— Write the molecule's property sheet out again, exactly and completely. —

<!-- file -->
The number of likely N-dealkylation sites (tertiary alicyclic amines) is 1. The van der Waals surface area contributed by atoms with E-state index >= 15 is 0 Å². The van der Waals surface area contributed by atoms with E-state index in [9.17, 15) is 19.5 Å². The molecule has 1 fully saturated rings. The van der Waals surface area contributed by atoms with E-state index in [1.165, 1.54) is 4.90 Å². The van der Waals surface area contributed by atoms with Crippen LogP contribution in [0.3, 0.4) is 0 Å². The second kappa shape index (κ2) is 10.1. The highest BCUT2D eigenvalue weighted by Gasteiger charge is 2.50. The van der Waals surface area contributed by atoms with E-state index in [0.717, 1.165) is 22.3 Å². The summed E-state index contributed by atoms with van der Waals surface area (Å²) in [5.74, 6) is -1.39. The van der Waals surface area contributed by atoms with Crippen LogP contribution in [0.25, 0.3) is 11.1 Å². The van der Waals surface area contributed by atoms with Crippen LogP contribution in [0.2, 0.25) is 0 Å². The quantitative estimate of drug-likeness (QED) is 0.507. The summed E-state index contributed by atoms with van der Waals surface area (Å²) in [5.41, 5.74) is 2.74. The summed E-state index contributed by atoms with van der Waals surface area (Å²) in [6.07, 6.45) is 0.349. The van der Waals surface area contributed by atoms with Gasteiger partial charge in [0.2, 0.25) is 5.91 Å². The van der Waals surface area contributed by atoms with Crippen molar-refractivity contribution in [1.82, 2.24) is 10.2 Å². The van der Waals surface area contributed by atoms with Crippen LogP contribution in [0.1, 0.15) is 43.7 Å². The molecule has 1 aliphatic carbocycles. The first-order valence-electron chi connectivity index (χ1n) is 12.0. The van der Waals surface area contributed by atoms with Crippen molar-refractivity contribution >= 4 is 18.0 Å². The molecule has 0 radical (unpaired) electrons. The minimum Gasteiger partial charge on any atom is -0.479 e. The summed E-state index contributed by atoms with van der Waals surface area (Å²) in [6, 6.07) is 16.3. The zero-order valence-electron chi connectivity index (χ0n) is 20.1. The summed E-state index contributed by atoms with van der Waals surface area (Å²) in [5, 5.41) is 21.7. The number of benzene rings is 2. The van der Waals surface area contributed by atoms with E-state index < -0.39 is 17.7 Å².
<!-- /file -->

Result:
The number of likely N-dealkylation sites (tertiary alicyclic amines) is 1. The van der Waals surface area contributed by atoms with E-state index >= 15 is 0 Å². The van der Waals surface area contributed by atoms with E-state index in [9.17, 15) is 19.5 Å². The molecule has 1 fully saturated rings. The van der Waals surface area contributed by atoms with E-state index in [1.165, 1.54) is 4.90 Å². The van der Waals surface area contributed by atoms with Crippen LogP contribution in [0.3, 0.4) is 0 Å². The second kappa shape index (κ2) is 10.1. The highest BCUT2D eigenvalue weighted by Gasteiger charge is 2.50. The van der Waals surface area contributed by atoms with E-state index in [0.717, 1.165) is 22.3 Å². The summed E-state index contributed by atoms with van der Waals surface area (Å²) in [5.74, 6) is -1.39. The van der Waals surface area contributed by atoms with Crippen LogP contribution in [0.25, 0.3) is 11.1 Å². The van der Waals surface area contributed by atoms with Crippen LogP contribution in [0.2, 0.25) is 0 Å². The quantitative estimate of drug-likeness (QED) is 0.507. The summed E-state index contributed by atoms with van der Waals surface area (Å²) in [5.41, 5.74) is 2.74. The summed E-state index contributed by atoms with van der Waals surface area (Å²) in [6.07, 6.45) is 0.349. The van der Waals surface area contributed by atoms with Gasteiger partial charge in [0.2, 0.25) is 5.91 Å². The van der Waals surface area contributed by atoms with Crippen molar-refractivity contribution in [1.82, 2.24) is 10.2 Å². The van der Waals surface area contributed by atoms with Crippen LogP contribution in [0.1, 0.15) is 43.7 Å². The molecule has 1 aliphatic carbocycles. The first-order valence-electron chi connectivity index (χ1n) is 12.0. The van der Waals surface area contributed by atoms with Crippen molar-refractivity contribution >= 4 is 18.0 Å². The molecule has 0 radical (unpaired) electrons. The minimum Gasteiger partial charge on any atom is -0.479 e. The summed E-state index contributed by atoms with van der Waals surface area (Å²) in [6, 6.07) is 16.3. The zero-order valence-electron chi connectivity index (χ0n) is 20.1. The summed E-state index contributed by atoms with van der Waals surface area (Å²) in [5, 5.41) is 21.7. The number of benzene rings is 2. The van der Waals surface area contributed by atoms with E-state index < -0.39 is 17.7 Å².